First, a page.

Father and son swap bodies.
2 episodes 1953 (BBC). 3 episodes 1961 (BBC). 7 episodes 1981 (ATV).
Although not particularly a new theme now, the original tale of one person swapping bodies with another was written in 1882 by F. Anstey, the pseudonym of Thomas Anstey Guthrie, author of many novels of fantasy and humour. Hugely popular in its day, "Vice Versa", the tale of a father becoming his son and the son becoming the father, has now been serialised on British television 3 times.
Dick Bultitude wishes that he didn't have to return to school, and having made his wish over a stone talisman that his Uncle Marmaduke gave him he is magically transformed into his dad, Paul, a no nonsense business man. The body swap has consequences for both father and son. Paul (as Dick) finds it difficult to adapt to school life and earns a reputation with his fellow pupils as both a sneak and a coward, whilst Dick (as Paul) almost ruins his father's business. These are problems that they both have to deal with at the time -as well as later when they are returned to their own bodies.
The first small screen version 'Vice Versa or A Lesson to Fathers' (2 episodes) was broadcast in 1953 on BBC television and starred a young Anthony Valentine ('Callan,' 'Colditz,' 'Minder') as Dick (later his father, Paul) and George Benson as Paul (later his son, Dick).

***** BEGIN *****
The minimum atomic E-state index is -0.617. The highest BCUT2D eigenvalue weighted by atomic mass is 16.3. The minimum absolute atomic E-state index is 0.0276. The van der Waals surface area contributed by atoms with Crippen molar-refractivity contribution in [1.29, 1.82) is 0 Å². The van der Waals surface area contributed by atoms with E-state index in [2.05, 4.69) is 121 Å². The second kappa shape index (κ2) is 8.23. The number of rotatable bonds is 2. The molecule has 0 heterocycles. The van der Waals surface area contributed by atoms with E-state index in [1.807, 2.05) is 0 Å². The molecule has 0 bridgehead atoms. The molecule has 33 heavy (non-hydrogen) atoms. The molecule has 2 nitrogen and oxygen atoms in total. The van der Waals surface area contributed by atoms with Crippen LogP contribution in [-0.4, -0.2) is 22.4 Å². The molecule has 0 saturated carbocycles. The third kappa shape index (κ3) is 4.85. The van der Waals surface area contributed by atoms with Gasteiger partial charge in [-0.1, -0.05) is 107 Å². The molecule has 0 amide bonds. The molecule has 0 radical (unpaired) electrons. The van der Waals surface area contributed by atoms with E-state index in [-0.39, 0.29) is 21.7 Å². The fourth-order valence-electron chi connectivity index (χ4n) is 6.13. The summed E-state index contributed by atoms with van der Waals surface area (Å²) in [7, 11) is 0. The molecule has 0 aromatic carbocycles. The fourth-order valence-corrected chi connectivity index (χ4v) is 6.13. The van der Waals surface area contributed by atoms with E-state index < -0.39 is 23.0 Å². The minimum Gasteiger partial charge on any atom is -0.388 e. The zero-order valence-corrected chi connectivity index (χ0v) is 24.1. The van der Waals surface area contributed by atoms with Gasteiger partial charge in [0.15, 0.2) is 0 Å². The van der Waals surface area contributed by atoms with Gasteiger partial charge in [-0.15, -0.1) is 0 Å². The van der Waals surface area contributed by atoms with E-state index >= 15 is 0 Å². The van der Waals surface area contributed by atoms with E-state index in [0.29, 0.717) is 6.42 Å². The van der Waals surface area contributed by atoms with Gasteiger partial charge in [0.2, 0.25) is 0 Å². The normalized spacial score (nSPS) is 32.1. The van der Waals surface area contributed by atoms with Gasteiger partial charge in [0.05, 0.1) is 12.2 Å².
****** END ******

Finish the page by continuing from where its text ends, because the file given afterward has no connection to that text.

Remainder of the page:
The next version came along in 1961, 'Vice Versa: A Lesson to Fathers' (3 episodes) starred Graham Aza as Dick and William Mervyn as Paul. Michelle Dotrice also starred and this version was adapted for television by C.E. Webber, who played a part in realising the concept of 'Doctor Who,' when it first came to the small screen in 1963.
The most recent version, 'Vice Versa,' made by ATV in 1981 starred Peter Bowles (Paul), Paul Spurrier (Dick) and Iain Cuthbertson (best remembered as Charles Endell Esquire in the hit 1970s series 'Budgie,') as schoolmaster Dr. Grimstone. This version received much publicity at the time due to the fact that both adult actors were well known figures on British TV and Bowles in particular was at the height of his fame in 'To The Manor Born,' which began its third and final series during the seven-episode run of 'Vice Versa.'
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